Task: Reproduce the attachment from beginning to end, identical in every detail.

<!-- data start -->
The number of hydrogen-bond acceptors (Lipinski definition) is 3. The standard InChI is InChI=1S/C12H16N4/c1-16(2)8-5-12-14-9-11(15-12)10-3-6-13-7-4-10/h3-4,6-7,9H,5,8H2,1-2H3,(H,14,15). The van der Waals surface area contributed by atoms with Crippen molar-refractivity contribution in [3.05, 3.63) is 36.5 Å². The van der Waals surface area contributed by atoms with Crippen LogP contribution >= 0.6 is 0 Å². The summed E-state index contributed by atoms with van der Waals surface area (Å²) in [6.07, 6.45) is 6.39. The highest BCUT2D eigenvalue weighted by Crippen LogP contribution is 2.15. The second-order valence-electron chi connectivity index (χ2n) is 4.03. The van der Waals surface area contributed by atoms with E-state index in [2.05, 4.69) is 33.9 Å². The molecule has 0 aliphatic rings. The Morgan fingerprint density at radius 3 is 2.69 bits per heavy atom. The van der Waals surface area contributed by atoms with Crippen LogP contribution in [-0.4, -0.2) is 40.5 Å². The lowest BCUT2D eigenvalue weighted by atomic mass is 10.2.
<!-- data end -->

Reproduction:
The number of hydrogen-bond acceptors (Lipinski definition) is 3. The standard InChI is InChI=1S/C12H16N4/c1-16(2)8-5-12-14-9-11(15-12)10-3-6-13-7-4-10/h3-4,6-7,9H,5,8H2,1-2H3,(H,14,15). The van der Waals surface area contributed by atoms with Crippen molar-refractivity contribution in [3.05, 3.63) is 36.5 Å². The van der Waals surface area contributed by atoms with Crippen LogP contribution >= 0.6 is 0 Å². The summed E-state index contributed by atoms with van der Waals surface area (Å²) in [6.07, 6.45) is 6.39. The highest BCUT2D eigenvalue weighted by Crippen LogP contribution is 2.15. The second-order valence-electron chi connectivity index (χ2n) is 4.03. The van der Waals surface area contributed by atoms with E-state index in [2.05, 4.69) is 33.9 Å². The molecule has 0 aliphatic rings. The Morgan fingerprint density at radius 3 is 2.69 bits per heavy atom. The van der Waals surface area contributed by atoms with Crippen LogP contribution in [-0.4, -0.2) is 40.5 Å². The lowest BCUT2D eigenvalue weighted by atomic mass is 10.2.